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Free Speech May Truly Be Tested
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Free Speech May Truly Be Tested

Gilbert N. Kahn is a professor of Political Science at Kean University.

There is something afoot in the Muslim world which could indeed develop into a major threat to Western liberal democratic values. It was manifest most clearer last month at the U.N. in some of the presentations of key Middle Eastern leaders; Egypt, Morocco, and Yemen. While last year the major focus of Arab leaders at the U.N. was to obtain full U.N. membership status for the Palestinians, it seems that this year there was a push for an international treaty banning “defamation” of particular religions or their sacred figures. This was an outgrowth– at least in part– from the movie trailer which produced the rioting and violence last month throughout Muslim countries. 
In his summary of some of the opening remarks of the Muslim leaders at the opening session at the United Nations General Assembly in the FORWARD, the former editor J.J. Goldberg reviewed a very scary set of presentations which were delivered by the Muslim leaders. It was not, however, only the speeches and the suggestion to limit speech, but the fact that so many countries are beginning to feel this pressure themselves. The movement toward democracy in the Arab world as suggested by the Arab Spring may well develop into a very different form of democracy than that accepted in the West. Tolerance, openness, free speech, and public recognition, public acceptance, and even criticism of other faiths appear to be dubious components according to the Muslim definition of acceptable speech.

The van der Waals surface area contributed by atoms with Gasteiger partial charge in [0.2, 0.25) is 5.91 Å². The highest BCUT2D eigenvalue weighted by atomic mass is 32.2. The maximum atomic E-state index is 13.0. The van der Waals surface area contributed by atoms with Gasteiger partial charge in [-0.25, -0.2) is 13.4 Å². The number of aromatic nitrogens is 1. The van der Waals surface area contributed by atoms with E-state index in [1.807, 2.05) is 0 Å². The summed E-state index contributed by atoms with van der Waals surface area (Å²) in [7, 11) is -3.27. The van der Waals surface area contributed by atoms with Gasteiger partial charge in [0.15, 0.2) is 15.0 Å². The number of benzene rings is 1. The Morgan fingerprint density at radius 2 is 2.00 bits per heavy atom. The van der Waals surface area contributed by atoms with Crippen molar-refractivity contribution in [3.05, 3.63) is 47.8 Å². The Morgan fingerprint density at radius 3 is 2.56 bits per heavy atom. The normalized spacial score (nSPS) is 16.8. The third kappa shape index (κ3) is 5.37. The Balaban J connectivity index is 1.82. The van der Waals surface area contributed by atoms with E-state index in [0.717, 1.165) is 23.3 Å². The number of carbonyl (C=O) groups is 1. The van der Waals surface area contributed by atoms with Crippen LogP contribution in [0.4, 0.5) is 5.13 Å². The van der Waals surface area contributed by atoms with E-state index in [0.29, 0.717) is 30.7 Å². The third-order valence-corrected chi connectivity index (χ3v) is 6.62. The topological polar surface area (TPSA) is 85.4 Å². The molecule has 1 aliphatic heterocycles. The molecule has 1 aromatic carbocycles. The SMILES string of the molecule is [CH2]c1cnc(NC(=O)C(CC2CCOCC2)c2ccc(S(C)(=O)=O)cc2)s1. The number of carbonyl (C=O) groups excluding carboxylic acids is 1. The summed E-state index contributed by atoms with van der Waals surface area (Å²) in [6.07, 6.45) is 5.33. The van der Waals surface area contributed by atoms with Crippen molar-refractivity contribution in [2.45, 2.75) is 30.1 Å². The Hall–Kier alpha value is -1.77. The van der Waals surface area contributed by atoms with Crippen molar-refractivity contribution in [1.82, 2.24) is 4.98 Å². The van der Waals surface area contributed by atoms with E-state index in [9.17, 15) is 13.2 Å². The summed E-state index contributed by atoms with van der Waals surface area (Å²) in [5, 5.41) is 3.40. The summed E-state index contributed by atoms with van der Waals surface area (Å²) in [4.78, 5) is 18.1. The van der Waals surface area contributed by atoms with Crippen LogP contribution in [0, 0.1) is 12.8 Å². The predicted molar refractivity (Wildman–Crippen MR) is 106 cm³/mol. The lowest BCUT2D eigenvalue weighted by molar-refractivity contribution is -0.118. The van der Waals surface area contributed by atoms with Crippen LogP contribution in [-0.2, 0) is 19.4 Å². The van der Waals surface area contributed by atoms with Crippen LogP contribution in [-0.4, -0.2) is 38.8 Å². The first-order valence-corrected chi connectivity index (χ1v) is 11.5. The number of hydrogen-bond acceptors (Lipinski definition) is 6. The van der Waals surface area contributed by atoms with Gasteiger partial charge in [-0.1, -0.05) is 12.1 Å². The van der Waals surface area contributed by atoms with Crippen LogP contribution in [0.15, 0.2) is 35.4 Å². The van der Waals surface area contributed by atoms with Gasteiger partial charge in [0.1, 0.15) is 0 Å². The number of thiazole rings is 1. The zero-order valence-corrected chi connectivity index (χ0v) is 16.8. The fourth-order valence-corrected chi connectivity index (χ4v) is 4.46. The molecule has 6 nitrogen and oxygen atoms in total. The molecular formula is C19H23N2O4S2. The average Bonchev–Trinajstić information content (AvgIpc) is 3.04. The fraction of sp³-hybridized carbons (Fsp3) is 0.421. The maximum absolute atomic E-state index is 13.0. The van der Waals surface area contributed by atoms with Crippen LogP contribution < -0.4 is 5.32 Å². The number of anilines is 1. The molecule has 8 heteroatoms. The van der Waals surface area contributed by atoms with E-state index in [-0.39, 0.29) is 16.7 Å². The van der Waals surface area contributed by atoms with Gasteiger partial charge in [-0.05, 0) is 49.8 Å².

This development has been growing and intensifying now for several decades since the fatwa issued against Salman Rushdie in 1988 after the publication of his book Satanic Verses, which was an irreverent depiction of Muhammad. In the last decade we have seen the murder in 2004 in Holland of the Dutch movie director and producer Theo Van Gogh by a Muslim, for a movie of his which was shown on Dutch television critical of Islam. We witnessed the worldwide attacks against Danish embassies, etc., for four months in 2006, by Muslims, against the publication in 2005 of 12 editorial cartoons in the Danish newspaper Jyllands-Posten, some of which depicted Muhammad together with the leaders of other religions.  Finally and most recently, the world watched as the events last month in Cairo, then tragically in Benghazi, and subsequently throughout the Muslim world, following the screening of the movie trailer critical of the Prophet Muhammad.

This mindset against Western values has been developing among religious Muslims and now is clearly gaining a significantly larger following even among Muslim leaders so much so that they are seeking to intimidate and undermine fundamental Western democratic principles. Religious tolerance and openness must be a two-way street. In much of the Islamic world this not only does not exist, it is not desired. When there are churches in all Muslim states, when women have equal rights, when the press is free, and when critical political speech is acceptable in public–for starters–it may be time to raise issues about fairness in interpreting the western view of democracy.

It is obvious that respect must be shown to all religious, but even intolerance does not justify violence, murder, and terror. If the world community is prepared to be intimidated by the type of attack implicit in this proposal at the U.N. against fundamental values and even considers capitulating to it in any way, we well may be returning to the Middle Ages.

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